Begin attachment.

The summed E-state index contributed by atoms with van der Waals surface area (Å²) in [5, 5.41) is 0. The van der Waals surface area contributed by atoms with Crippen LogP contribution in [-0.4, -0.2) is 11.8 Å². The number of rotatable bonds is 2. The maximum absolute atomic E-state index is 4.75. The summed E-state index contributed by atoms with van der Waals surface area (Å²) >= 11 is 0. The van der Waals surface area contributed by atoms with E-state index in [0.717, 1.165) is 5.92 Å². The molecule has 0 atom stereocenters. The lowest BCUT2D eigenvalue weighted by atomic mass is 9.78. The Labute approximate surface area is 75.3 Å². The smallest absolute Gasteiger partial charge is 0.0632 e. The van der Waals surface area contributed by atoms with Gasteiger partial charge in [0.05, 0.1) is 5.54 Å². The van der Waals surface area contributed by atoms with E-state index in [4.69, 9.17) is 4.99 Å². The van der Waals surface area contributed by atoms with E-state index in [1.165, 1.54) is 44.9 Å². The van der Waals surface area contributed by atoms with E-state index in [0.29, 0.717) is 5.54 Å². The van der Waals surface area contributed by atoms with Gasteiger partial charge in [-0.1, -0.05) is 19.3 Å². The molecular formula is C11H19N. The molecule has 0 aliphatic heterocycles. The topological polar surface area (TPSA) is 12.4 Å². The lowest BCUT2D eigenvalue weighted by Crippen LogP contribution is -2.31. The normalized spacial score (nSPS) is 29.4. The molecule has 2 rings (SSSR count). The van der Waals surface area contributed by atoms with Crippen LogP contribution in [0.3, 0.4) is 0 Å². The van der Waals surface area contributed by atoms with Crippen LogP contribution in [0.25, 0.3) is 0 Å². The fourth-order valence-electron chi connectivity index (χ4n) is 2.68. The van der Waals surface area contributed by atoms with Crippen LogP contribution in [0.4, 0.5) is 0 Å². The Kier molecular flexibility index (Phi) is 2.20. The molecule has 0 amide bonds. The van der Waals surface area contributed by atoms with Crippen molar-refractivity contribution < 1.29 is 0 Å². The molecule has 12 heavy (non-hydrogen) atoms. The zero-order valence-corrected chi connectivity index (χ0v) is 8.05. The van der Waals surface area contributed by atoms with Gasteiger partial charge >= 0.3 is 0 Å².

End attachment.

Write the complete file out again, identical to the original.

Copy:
The summed E-state index contributed by atoms with van der Waals surface area (Å²) in [5, 5.41) is 0. The van der Waals surface area contributed by atoms with Crippen LogP contribution in [-0.4, -0.2) is 11.8 Å². The number of rotatable bonds is 2. The maximum absolute atomic E-state index is 4.75. The summed E-state index contributed by atoms with van der Waals surface area (Å²) >= 11 is 0. The van der Waals surface area contributed by atoms with E-state index in [0.717, 1.165) is 5.92 Å². The molecule has 0 atom stereocenters. The lowest BCUT2D eigenvalue weighted by atomic mass is 9.78. The Labute approximate surface area is 75.3 Å². The smallest absolute Gasteiger partial charge is 0.0632 e. The van der Waals surface area contributed by atoms with Gasteiger partial charge in [0.05, 0.1) is 5.54 Å². The van der Waals surface area contributed by atoms with E-state index in [4.69, 9.17) is 4.99 Å². The van der Waals surface area contributed by atoms with E-state index in [1.165, 1.54) is 44.9 Å². The van der Waals surface area contributed by atoms with E-state index in [0.29, 0.717) is 5.54 Å². The van der Waals surface area contributed by atoms with Gasteiger partial charge in [-0.1, -0.05) is 19.3 Å². The molecular formula is C11H19N. The molecule has 0 aliphatic heterocycles. The topological polar surface area (TPSA) is 12.4 Å². The lowest BCUT2D eigenvalue weighted by Crippen LogP contribution is -2.31. The normalized spacial score (nSPS) is 29.4. The molecule has 2 rings (SSSR count). The van der Waals surface area contributed by atoms with Crippen LogP contribution in [0.3, 0.4) is 0 Å². The van der Waals surface area contributed by atoms with Crippen LogP contribution in [0.25, 0.3) is 0 Å². The fourth-order valence-electron chi connectivity index (χ4n) is 2.68. The van der Waals surface area contributed by atoms with Crippen LogP contribution in [0.4, 0.5) is 0 Å². The Kier molecular flexibility index (Phi) is 2.20. The molecule has 0 amide bonds. The van der Waals surface area contributed by atoms with Crippen molar-refractivity contribution < 1.29 is 0 Å². The molecule has 12 heavy (non-hydrogen) atoms. The zero-order valence-corrected chi connectivity index (χ0v) is 8.05. The van der Waals surface area contributed by atoms with Gasteiger partial charge >= 0.3 is 0 Å².